Princeton Election Consortium

A first draft of electoral history. Since 2004

Homeland Security Memo on Actual Sources of Terrorism

February 26th, 2017, 7:02am by Sam Wang

The memo is here. Based on analysis of actual identified threats and incidents relevant to the U.S., the top seven nations are Pakistan, Somalia, Bangladesh, Cuba, Ethiopia, Iraq, and Uzbekistan. Although all but two (Cuba and Ethiopia) are predominantly-Muslim countries, there is not much overlap with the countries named in the Muslim travel ban. For instance, Iran and Syria are not on this list.

→ 1 CommentTags: 2014 Election

Politics & Polls #32: Israel and Palestine

February 23rd, 2017, 8:28pm by Sam Wang

Almost every U.S. president has struggled to broker a peace agreement between Israel and Palestine. A two-state solution was already looking fleeting. What can we expect to see from President Donald Trump? In Politics & Polls, George W. Bush’s Ambassador to Israel, Daniel Kurtzer, joined Julian Zelizer and me to take a hard look at Israel policy…and its baroque domestic politics.


(P.S. don’t ask me what happened to Episode #31 – I think we’re releasing them a little out of order!)

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Coding for Journalists

February 22nd, 2017, 11:27pm by Sam Wang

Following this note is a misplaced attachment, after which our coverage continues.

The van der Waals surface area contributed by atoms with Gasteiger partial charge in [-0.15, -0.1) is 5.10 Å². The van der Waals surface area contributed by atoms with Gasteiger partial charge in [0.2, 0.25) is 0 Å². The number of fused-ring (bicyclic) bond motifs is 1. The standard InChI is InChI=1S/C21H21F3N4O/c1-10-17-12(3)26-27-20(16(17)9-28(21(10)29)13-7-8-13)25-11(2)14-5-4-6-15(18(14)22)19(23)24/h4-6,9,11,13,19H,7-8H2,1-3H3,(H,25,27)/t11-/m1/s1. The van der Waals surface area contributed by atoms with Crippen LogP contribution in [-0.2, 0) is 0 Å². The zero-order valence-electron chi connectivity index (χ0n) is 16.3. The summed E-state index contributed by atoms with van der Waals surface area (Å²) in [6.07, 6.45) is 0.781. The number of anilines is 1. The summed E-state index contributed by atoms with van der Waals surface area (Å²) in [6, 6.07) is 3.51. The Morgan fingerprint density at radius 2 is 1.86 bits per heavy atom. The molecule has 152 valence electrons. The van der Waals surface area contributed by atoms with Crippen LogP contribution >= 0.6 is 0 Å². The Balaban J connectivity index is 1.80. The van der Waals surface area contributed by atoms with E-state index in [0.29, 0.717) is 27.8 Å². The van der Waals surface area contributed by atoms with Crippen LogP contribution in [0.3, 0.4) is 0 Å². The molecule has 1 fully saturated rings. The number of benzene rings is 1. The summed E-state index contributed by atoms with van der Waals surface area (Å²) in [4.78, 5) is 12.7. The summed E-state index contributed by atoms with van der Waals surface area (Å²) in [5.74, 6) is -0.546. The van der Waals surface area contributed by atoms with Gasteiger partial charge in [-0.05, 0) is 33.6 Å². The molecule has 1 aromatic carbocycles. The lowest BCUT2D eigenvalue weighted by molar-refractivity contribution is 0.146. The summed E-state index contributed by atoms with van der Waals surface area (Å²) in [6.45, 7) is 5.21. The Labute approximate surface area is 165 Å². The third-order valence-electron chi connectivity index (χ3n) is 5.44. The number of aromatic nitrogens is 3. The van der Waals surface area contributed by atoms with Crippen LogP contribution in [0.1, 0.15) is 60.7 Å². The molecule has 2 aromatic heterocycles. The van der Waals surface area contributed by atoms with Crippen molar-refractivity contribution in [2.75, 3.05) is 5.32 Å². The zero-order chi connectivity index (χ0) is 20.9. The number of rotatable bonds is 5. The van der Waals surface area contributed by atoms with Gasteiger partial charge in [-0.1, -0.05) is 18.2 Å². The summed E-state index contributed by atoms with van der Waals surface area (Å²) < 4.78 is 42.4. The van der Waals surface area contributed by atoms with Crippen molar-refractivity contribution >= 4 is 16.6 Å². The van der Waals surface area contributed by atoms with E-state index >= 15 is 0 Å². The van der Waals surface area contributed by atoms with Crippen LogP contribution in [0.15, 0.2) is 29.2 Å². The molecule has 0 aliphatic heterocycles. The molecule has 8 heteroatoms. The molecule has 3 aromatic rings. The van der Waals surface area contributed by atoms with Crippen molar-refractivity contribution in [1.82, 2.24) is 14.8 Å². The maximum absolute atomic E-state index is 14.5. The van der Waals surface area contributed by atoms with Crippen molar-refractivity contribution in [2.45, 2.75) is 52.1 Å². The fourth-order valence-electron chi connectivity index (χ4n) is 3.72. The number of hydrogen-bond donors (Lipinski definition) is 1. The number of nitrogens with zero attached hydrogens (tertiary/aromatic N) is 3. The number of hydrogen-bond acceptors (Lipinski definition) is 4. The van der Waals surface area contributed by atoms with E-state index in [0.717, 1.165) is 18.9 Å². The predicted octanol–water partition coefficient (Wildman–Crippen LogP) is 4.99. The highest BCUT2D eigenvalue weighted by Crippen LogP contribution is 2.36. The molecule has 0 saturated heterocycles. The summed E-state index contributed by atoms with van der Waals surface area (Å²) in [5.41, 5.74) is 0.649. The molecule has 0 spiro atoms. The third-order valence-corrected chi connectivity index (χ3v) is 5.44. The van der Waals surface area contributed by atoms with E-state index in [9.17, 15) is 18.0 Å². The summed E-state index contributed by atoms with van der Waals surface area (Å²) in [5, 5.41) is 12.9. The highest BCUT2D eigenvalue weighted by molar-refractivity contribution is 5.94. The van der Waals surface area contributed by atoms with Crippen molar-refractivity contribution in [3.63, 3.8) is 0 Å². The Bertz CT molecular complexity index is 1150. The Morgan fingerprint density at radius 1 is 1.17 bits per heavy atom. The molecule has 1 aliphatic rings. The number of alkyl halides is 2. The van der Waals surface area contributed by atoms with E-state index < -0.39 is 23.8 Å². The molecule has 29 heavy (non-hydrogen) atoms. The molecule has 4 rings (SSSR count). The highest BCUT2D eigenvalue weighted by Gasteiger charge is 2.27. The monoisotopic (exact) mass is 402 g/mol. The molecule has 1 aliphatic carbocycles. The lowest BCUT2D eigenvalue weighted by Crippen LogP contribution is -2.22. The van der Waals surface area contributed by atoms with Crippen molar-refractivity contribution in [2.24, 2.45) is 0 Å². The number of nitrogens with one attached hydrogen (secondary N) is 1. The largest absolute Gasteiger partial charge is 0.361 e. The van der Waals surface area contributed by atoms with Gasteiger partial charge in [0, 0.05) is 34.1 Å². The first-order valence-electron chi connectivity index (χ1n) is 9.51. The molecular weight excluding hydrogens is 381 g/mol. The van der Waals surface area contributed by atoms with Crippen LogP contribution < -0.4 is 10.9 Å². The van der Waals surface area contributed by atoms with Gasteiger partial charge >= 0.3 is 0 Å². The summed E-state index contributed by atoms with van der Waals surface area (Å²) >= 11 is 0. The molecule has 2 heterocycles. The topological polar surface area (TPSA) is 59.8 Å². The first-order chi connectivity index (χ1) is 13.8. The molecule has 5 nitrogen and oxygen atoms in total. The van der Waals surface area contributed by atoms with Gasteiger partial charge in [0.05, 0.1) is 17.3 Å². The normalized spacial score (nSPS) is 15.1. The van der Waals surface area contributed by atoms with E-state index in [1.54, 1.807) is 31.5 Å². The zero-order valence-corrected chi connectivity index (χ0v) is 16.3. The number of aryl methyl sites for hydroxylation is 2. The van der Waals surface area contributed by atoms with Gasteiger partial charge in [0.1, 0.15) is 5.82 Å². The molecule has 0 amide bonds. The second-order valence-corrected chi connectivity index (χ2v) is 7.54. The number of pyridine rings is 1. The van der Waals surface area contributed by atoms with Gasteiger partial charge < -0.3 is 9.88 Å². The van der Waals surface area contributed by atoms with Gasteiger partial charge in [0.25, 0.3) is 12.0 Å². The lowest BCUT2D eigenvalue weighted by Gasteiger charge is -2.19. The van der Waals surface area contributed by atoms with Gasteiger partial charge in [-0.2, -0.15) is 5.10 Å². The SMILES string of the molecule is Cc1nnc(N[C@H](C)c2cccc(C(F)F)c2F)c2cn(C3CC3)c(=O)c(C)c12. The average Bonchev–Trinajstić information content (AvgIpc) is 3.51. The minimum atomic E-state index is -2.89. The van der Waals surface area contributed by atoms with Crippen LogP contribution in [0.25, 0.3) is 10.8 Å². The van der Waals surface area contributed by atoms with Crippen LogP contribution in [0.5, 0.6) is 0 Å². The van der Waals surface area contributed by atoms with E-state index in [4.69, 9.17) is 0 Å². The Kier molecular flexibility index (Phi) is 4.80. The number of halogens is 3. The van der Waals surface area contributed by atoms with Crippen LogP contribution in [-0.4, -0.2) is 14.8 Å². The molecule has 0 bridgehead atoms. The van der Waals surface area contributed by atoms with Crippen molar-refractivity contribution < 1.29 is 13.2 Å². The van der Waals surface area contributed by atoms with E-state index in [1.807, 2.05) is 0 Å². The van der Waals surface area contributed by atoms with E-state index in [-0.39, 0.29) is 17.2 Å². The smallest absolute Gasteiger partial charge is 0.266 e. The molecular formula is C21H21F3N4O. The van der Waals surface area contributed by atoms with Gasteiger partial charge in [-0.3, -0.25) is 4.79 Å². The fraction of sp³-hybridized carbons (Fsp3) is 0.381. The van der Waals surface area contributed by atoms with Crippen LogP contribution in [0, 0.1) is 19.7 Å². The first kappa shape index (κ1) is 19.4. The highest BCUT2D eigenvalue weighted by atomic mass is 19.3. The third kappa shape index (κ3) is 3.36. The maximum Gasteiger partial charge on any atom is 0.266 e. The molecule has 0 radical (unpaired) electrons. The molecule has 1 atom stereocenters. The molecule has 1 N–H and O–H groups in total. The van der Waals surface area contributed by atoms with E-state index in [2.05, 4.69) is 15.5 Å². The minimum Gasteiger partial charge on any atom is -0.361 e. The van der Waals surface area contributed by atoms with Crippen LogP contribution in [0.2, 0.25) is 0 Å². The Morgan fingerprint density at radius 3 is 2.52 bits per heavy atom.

A crash course in Python for journalists who wish to scrape data. Intriguing!

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Arnold Schwarzenegger breaks down gerrymandering

February 22nd, 2017, 10:56am by Sam Wang

Schwarzenegger gives an amusing and substantively sound take on gerrymandering:

His solution is a citizens’ commission to take redistricting out of the hands of legislators. As I have analyzed (see page 1296), the California Redistricting Commission has done a good job of creating competitive races where none existed before.

A commission-based approach has the advantage that it can potentially address a wide variety of offenses: partisan gerrymanders, uncompetitive districts, and racial packing. The key is to write the law with care. For example, in combating partisan gerrymandering, specifying compact districts is not as useful as it sounds unless partisan symmetry is also included as a criterion.

Another approach is to go through the courts. In this domain, an important issue is partisan gerrymandering, where levels of representation are distorted. Cases in Wisconsin, North Carolina, and Maryland are percolating through the courts, with at least one of those cases (Wisconsin) likely to hit the Supreme Court in the fall.

If you’re interested in this topic, next Thursday and Friday there’s a major conference on partisan redistricting, at Duke University. If you’re in the area, register and attend!

→ 4 CommentsTags: governors · Redistricting · U.S. Institutions

Politics & Polls #30

February 10th, 2017, 2:31pm by Sam Wang

A federal appeals court has blocked President Donald Trump’s executive order issuing an immigration ban barring people from seven predominantly Muslim countries from entering the United States. Trump also has made moves toward building a border wall with Mexico, which recent figures suggest may cost an estimated $21 billion.